I will have lots of new for you next week.

If you would like the art of the Group of the Seven, I offer the following workshop on September 28, 2018, 2pm - 4pm at 1270 Kinsella Drive, Cumberland, ON, K4C 1A9:

Painting a Symbol of the Canadian Autumn
We will study A. Y. Jackson’s painting “Red Maple” and create our own 16" x 20" fall landscape painting inspired by his painting. No experience is necessary. All materials are included in the registration fee of $35. Please register by September 24, 2018 at 6pm by sending an e-transfer to Please do not hesitate to contact me, if you would like more information for this workshop or have any other art related questions. To see a full list of my fall workshops and courses, please go to

Friday, 7 September 2018

Creating en plein air

Blog 36

When you read this blog, I am getting ready for my painting trip to the Kamouraska region. I will be away from September 8 - 15, 2018 for a week of uninterrupted painting time with some of my painting buddies. After my return, I will hopefully have lots of new material to share with you.

I am slowly getting back in the rhythm of painting. I continued with the tree painting from my workshop in May. However, I hit a roadblock and have to let the painting sit for a while before I will continue. I don't like the red leaves in the foreground. I am debating whether I should add more roots and leave the leaves out.

During a painting demonstration at Da Artisti Studio & Gallery last Saturday, I spent more than three hours painting a scene from our trip from Toronto to Vancouver in 1995. It is the first painting in a row to accompany my journal entries from the time. Unfortunately, during the trip, I was not in the habit of taking a sketchbook along. While I have two photos that show me painting during that trip, I was not able to find any sketches. Once I have created enough artworks to accompany my stories, I plan to put the travelogue and the paintings together in a book.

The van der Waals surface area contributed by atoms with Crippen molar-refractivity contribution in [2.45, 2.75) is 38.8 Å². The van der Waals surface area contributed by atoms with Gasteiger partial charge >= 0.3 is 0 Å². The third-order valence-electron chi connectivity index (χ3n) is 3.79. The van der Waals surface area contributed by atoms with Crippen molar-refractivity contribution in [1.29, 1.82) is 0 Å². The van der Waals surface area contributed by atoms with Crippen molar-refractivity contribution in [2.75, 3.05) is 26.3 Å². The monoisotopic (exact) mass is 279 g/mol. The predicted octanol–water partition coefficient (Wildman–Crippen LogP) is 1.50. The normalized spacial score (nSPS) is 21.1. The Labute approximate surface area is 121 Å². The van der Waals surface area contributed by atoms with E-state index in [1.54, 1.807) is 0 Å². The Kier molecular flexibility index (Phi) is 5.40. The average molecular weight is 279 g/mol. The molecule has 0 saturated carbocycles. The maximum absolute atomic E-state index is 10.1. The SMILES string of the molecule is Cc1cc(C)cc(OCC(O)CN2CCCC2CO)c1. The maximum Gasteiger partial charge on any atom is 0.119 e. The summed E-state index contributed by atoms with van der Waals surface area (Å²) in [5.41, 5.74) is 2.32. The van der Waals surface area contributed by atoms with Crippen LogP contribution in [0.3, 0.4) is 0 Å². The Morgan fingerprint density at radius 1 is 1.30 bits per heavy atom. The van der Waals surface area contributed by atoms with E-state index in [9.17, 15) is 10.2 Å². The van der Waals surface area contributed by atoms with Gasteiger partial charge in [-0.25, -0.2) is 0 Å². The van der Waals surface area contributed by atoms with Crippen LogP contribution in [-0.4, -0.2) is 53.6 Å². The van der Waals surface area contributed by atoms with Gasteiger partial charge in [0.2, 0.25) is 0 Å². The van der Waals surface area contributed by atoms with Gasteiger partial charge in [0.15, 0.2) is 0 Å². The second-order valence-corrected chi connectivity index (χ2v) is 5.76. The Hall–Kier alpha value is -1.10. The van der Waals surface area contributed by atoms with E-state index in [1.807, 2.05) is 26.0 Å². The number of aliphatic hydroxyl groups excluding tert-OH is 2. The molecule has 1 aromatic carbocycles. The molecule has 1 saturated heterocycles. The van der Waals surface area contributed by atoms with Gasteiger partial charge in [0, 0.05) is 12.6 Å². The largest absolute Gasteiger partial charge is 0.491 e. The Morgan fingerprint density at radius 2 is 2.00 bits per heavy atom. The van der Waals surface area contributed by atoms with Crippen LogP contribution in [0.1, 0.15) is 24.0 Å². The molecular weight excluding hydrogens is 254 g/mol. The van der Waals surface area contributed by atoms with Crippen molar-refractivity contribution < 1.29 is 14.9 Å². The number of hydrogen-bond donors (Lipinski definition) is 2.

Nowadays, I have a sketch pad with me in my purse all the time. There are so many occasions where my little sketch pad has helped me to bridge some waiting time or to capture a certain moment. This summer, I also took every chance I had to spend time painting or sketching with some artist friends in the vicinity of our houses. You do not have to travel far to find interesting spots. If you are in the right mood, you can find something to draw or paint right in your house or backyard. The problem is that we are often too ambitious and look for the perfect spot instead of finding pleasure in the little things around us, like a beautiful flower, an interesting tree trunk, or a piece of fruit on a plate. I hope you will grab your equipment of choice and study the world around you.